Monday, January 2, 2012

Christmas past--age 13

We moved from Battersea to a flat above a shop in Brixton.  Now my dad was living with us.  It was great for me, but it was obvious that my parents did not get along.  Christmas came, and Dad brought home a big tree--not as tall as the ones in Winnipeg or Vancouver, but tall enough that I could not reach the top.  Mum and I were out one day and came home to find my dad drunk.  I think it was the second time in my life I had seen him in that condition.  He was a funny drunk, full of jokes and tricks.  He had not only bought and decorated the tree, he had also bought presents, wrapped them, put them under the tree, and blown up enough balloons to fill the whole floor of our sitting room.  Christmas Day, we had a big dinner, now that we had three ration books to buy a reasonable amount of meat, etc.  It wasn't turkey, but whatever it was, it was well appreciated.
Around that time, my mother received a letter from her mother who was still in Vancouver.  Granny had sold her Vancouver house and bought a small farm an hour's drive from the city.  She had written a will, that gave one acre of land to each of my  mother's siblings, but instead of land Mum was being given a trip back to Canada.  I was ecstatic!  I hated England with such a passion--I had always told my classmates that if I could arrange it I would be on the very next boat out of there.  Here was my chance.  Mum began to look into what needed to be done for this trip home.  We'd need vaccinations.  We'd need to find out what transportation we'd be taking.  Granny had somehow arranged with Cunard for us to simply go into the London office and book passage on a ship.  She had also arranged with the Canadian National Railway and the Canadian Pacific Railway for our trans-Canada journey--with another stop-over in Winnipeg.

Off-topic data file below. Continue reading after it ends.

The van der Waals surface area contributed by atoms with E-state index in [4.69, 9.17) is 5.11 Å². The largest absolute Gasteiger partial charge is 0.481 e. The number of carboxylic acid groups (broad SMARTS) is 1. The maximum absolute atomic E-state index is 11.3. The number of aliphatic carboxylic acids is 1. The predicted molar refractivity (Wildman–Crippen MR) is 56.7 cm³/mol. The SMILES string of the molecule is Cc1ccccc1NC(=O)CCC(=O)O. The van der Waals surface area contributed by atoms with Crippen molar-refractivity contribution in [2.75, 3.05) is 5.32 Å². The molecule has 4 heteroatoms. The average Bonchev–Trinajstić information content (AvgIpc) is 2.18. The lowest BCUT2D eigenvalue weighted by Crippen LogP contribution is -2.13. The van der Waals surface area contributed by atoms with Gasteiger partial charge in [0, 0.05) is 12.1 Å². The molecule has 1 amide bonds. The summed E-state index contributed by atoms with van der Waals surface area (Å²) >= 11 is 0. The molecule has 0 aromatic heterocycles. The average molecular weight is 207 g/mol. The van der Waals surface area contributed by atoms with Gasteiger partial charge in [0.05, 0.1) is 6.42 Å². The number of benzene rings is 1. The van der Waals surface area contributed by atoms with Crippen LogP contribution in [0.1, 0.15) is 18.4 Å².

At the Cunard office, my mother was driving me crazy and throroughly annoying the desk clerk.  She hummed and hawed about this and that until I finally got up from my chair against the wall and went to the counter to see what was going on.  I listened for a moment, and then I said to the clerk, "When's the next boat out of here?"  He said, "Saturday."  I said, "We'll take it."  My mother started to protest--we could go to Scotland, we could go to Paris....  I said, "We've been here three years.  There was lots of opportunity to do that and we didn't.  Let's just go home."  The clerk was so glad at the prospect of being rid of my mother, that he had everything all set up and ready to sign in no time at all.
Unfortunately, it never occurred to me that my dad would not be coming with us.  Granny had not provided for him.
The Christmas tree was still up in our little flat, when my dad took our bags down to the taxi and accompanied us to the train station. That was the last time I ever saw my father.

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